Eric Ruark's picture


  by  Eric Ruark

The Census Bureau yesterday released a list of the fifteen fastest-growing cities in the United States between 2015 and 2016. Ten of the fifteen are in the South. Four of the top five are in Texas – or the Texas Urban Triangle to be exact. The fastest growing city was Conroe, Texas, a suburb of Houston. It added 82,000 people last year, a population increase of 7.8 percent. That’s 11 times the national growth rate of 0.7 percent.

Below is the Census Bureau table listing the fastest-growing cities ranked by the percent increase in population.

That Texas contains four of the top five, and six of the fifteen, fastest-growing cities comes as no surprise to NumbersUSA members. We have been pointing out that Texas is leading the nation in population growth and related urban sprawl since 2011, when we presented at the first Earth Day Texas.

This past year, NumbersUSA concentrated on the Texas Urban Triangle, where most of the growth in Texas is taking place, producing a sprawl study that details how much that area has sprawled since 1982, and how much more open space is likely to be lost in the state by 2050.

We found that Texas adds about 455,000 people to its population every year, or about 8,750 every week. This means that Texans need more houses (115,000/year), more roads (2,500/year), and everything else associated with a (rapidly) growing population. The cost is the loss of open space, 2,500 acres every week, or 120,000 acres every year. To put that into perspective, that’s about the equivalent of putting 120,000 new football fields every year in places that used to be wildlife habitat or agricultural lands. The forests, fields, and prairies of Texas are rapidly disappearing, and in the areas of Texas that contains the most wildlife and landscape diversity; and the most fertile croplands.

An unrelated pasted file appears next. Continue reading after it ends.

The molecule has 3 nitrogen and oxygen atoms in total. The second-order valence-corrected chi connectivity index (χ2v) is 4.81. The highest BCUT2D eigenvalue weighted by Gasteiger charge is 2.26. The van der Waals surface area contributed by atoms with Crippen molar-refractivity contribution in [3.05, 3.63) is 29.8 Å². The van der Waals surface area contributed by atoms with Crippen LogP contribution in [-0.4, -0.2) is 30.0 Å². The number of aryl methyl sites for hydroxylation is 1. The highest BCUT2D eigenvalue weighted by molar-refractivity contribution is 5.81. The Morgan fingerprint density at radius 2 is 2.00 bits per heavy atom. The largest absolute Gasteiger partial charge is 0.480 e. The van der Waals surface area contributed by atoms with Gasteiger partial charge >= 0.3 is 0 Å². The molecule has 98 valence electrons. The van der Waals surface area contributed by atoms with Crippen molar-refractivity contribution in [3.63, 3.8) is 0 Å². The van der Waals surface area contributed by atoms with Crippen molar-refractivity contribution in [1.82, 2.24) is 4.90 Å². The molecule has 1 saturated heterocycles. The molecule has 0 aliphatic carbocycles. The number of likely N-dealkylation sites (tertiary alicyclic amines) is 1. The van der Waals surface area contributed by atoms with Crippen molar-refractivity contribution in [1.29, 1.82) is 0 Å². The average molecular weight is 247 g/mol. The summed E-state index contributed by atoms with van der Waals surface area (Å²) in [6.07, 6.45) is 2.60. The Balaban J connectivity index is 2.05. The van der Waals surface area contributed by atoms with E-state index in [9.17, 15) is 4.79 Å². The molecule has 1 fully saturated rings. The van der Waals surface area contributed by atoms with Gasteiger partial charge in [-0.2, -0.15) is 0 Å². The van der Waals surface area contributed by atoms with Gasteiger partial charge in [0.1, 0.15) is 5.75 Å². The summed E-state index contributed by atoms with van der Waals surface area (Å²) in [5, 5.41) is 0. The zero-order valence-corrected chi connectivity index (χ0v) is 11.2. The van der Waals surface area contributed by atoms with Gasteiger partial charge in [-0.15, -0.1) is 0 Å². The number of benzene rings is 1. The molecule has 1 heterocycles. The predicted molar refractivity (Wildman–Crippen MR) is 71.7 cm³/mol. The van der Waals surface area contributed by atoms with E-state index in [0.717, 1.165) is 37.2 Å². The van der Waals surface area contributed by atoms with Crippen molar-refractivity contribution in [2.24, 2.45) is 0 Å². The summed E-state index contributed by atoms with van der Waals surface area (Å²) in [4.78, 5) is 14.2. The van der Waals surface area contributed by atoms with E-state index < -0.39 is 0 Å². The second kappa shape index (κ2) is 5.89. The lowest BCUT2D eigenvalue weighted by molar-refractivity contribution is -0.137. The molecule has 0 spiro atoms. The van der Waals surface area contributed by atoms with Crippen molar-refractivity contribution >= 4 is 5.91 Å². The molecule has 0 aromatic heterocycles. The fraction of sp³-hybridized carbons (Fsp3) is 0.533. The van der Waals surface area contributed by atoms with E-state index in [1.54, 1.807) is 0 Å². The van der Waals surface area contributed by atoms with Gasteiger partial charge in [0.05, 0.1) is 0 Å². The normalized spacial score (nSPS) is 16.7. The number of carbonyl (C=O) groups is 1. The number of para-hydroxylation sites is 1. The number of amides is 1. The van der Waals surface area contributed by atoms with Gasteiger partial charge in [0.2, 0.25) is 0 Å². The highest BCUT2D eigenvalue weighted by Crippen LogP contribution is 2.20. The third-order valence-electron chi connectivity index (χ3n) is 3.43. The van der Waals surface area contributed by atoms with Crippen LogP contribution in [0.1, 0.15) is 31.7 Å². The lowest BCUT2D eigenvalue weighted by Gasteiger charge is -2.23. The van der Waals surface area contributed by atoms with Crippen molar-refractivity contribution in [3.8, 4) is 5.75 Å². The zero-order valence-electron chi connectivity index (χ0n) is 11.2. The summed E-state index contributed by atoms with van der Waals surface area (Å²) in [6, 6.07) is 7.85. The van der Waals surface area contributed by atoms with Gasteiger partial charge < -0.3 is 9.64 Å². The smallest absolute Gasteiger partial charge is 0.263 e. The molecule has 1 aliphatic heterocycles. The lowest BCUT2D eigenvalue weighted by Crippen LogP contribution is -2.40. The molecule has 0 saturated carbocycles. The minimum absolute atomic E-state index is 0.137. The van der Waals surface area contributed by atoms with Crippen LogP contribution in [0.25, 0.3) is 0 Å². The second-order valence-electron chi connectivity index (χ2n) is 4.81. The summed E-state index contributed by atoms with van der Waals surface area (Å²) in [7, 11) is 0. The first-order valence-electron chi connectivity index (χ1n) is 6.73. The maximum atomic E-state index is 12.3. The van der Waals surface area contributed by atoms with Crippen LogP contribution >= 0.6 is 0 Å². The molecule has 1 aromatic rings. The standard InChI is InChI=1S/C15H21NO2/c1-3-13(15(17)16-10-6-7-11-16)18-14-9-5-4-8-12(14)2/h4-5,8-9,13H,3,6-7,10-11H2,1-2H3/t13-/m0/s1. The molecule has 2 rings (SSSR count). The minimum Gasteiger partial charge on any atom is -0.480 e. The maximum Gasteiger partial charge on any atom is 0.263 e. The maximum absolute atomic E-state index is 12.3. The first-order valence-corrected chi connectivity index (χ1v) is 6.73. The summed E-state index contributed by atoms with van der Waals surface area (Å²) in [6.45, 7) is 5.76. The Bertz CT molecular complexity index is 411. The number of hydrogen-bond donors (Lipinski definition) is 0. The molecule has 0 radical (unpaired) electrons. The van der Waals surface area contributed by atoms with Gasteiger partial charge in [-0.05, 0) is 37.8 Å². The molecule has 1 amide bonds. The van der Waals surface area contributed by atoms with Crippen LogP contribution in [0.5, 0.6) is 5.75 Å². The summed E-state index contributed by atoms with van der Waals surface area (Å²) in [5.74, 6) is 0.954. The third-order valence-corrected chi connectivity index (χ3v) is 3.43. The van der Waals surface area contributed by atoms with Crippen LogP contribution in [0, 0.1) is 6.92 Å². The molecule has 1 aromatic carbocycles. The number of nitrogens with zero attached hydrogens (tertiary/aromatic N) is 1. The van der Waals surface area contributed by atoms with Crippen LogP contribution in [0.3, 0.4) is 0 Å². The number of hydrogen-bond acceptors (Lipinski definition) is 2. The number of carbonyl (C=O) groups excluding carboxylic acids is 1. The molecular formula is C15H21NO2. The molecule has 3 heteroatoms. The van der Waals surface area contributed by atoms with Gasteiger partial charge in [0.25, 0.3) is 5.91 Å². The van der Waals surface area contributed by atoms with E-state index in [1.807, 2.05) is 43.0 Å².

Almost every single person we spoke to at Earth Day Texas 2017 expressed opposition to greater urban sprawl, and many asked “what can we do about it.” The answer is complex, but the main thing people need to realize is that this type of growth is not inevitable.

State and local policies encourage growth, by offering subsidies and tax breaks to corporations who relocate to these jurisdictions, and by encouraging sprawl development, with the long-term costs borne not by the developers, but by public tax monies.

Federal immigration policy is the main driver of population growth. In Texas, immigration was responsible for 57 percent of population growth between 2000 and 2012, and overall population growth in Texas was responsible for 67 percent of urban sprawl over that same period.

Looked at this way, the federal government is forcing rapid growth and urban sprawl on the American people, despite the fact that most Americans do not favor such growth.

It’s up to us whether we continue down the same path. If we do, we must acknowledge that the continuation of urban sprawl means many of the plants and animals we now share space with will disappear; agricultural production will become much more intensive, food more costly and less varied; and the physical and mental health benefits that come from having open spaces around us will no longer be available.

It’s up to us.

ERIC RUARK is the Director of Research for NumbersUSA

NumbersUSA Sprawl Studies

Updated: Fri, Jun 9th 2017 @ 11:55am EDT

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